EndoGastric Solutions, a 12-year-old, San Mateo, Ca.-based device company whose flagship product is used to treat gastrointestinal diseases in a minimally invasive way, has closed $30 million in Series G funding. Investors in the round included Advanced Technology Ventures, Canaan Partners, Chicago Growth Partners, De Novo Ventures, Foundation Medical Partners, Oakwood Medical Investors and Radius Ventures. The company has raised $156 million to date, shows Crunchbase.
FieldLens, a 2.5-year-old, New York-based company whose project management application targets the construction industry, has raised $8 million in Series A funding led by OpenView Venture Partners. Other participants in the round included Softbank Capital, High Peaks Venture Partners, Lerer Ventures, Contour Venture Partners, Borealis Ventures and NYC Seed. FieldLens has raised $12.2 million altogether.
ImaginAb, a 6.5-year-old, L.A-based company that clinically manages cancer and autoimmune diseases via molecular imaging by re-engineering antibodies into small proteins, has raised $21 million in Series B funding led by return investor Mérieux Développement, a healthcare investment firm in Lyon, France. Other earlier backers, including Cycad Group, Nextech Invest and Novartis Venture Funds, also participated in the round.
Emerald Hill Capital Partners, a nine-year-old, Hong Kong-based Asian fund of funds, has raised its third fund at just over $400 million to largely invest in Chinese, Indian and Southeast Asian private equity firms. Asian Venture Capital Journal has more here.
GGV Capital, 13-year-old, expansion-stage venture firm, with offices on Sand Hill Road and in Shanghai, has raised a new, $622 million fund, according to an SEC filing first spied by Fortune. According to the filing, the first sale was closed on April 23 and the fund is now closed. StrictlyVC talked with GGV managing partner Glenn Solomon about the firm’s U.S.-China strategy — and its ties to Alibaba in particular — earlier this year.
Perhaps you’ve heard: Beats Electronics, the streaming music and headphone company, is reportedly about to become part of Apple in a $3.2 billion dollar deal. Much more here.
Lettuce, a two-year-old, Venice, Ca.-based company that had developed an order management system with a mobile sales app to help businesses capture, track, and process orders anywhere in real time, has been acquired by Intuit for $30 million in cash, according to PandoDaily. According to Crunchbase, Lettuce had raised $3.3 million from Crosscut Ventures, Baroda Ventures, Double M Partners, 500 Startups, Zelkova Ventures, Launchpad LA and Telegraph Hill Capital.
Spendship, a year-old, Nashville-based developer of a mobile loyalty program, has been acquired by Moontoast, a six-year-old, Nashville-based analytics platform that helps brands better understand their fans. Terms of the deal weren’t disclosed, but Spendship doesn’t appear to have raised outside capital. Moontoast, meanwhile, has raised $16.3 million from investors, including the Martin Companies, an investment firm in (yes) Nashville.
Former Vice President Al Gore is now “Romney rich,” reports Bloomberg. Half his fortune came from the sale of CurrentTV to Al Jazeera Satellite Network; the other half has largely come by “leveraging his aura as a technology seer,” including as an Apple board member, advising Google before its 2004 IPO, and as a partner at Kleiner Perkins Caufield & Byers.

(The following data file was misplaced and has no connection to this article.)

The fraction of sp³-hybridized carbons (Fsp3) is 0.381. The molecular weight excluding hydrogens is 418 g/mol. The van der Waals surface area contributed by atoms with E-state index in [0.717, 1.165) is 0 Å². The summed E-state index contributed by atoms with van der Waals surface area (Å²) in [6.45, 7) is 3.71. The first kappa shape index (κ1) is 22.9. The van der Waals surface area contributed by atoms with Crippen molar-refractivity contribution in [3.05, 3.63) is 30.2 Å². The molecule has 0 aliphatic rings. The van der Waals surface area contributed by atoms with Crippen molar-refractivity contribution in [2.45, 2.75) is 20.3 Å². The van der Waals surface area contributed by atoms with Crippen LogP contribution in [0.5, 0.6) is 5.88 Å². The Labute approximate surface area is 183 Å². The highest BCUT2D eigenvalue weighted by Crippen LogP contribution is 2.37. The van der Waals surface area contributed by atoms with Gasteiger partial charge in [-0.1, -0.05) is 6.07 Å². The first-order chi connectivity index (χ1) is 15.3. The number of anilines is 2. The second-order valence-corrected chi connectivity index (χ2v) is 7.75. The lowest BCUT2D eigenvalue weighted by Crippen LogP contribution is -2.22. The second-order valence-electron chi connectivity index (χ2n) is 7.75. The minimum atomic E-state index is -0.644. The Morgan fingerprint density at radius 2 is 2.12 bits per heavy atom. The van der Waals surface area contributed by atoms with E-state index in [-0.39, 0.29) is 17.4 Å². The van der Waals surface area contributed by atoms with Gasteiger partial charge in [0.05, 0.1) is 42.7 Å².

Billionaire venture capitalist Vinod Khosla will have to appear in court to testify about blocking public access to the popular surf spot Martin’s Beach, alongside land that Khosla purchased in 2008. Khosla’s attorneys had argued that he’s a “non-party” to a lawsuit filed by the Surfrider Foundation over the access closure; a San Mateo judge ruled otherwise yesterday.
San Francisco may be home to a new celebrity soon, or one highly creative real estate agent is at work. According to the local magazine 7×7, pop-country superstar Taylor Swift is circling an enormous Presidio Heights mansion acquired by CNet cofounder Halsey Minor roughly eight years ago. The property, for which he paid $25 million, is falling apart and has long sat on the market; it’s currently priced at $18 million.
Yesterday, Cameron and Tyler Winklevoss disclosed in a regulatory filing that they’ve chosen to list their Bitcoin exchange-traded fund, the Winklevoss Bitcoin Trust, on Nasdaq. “The fact that the S.E.C. has allowed the S-1 to progress this far is an indication that it may actually happen,” Wedbush Securities analyst Gil Luria tells Dealbook.
Atomico, the London-based venture firm founded by Skype co-founderNiklas Zennstrom, is suing former employee Pogos Saiadian and consultant Wouter Gort, alleging they quietly diverted potential Atomico investments to a venture firm that the two were building called Greyhound Capital. Among the investments the duo allegedly kept for themselves, after earlier representing themselves as Atomico investors: Homejoy, a cleaning service; the online retailer Dollar Shave Club; and Taxibeat, an app-based transportation service. Sarah McBride of Reuters has the story.
RRE Ventures is hiring an analyst in New York.
Founder Showcase kicks off next Thursday morning at the Microsoft Campus in Mountain View, Ca. Featured speakers include Mitch Kapor of Kapor Capital, Mike Maples of Floodgate, and Thomas Korte of AngelPad. More info here. (Click on the ad above for a 20 percent discount.)
CB Insights takes a quick look at Google Ventures‘s largest financings to date.
Square turned dollars into data. Now it’ll turn that data into gold.
Silicon Valley startups are trying to eat JPMorgan‘s lunch. The banking giant’s response is to poach talent from Silicon Valley.
ESPN’S top draft analysts workshop your short story.
Missed connections for a-holes: “At a bar celebrating my friend’s birthday in midtown. You were wearing Google Glass. I tried to mouth, ‘You look like a moron.’ Did you record that?”
Suit pajamas. [Drops mic.]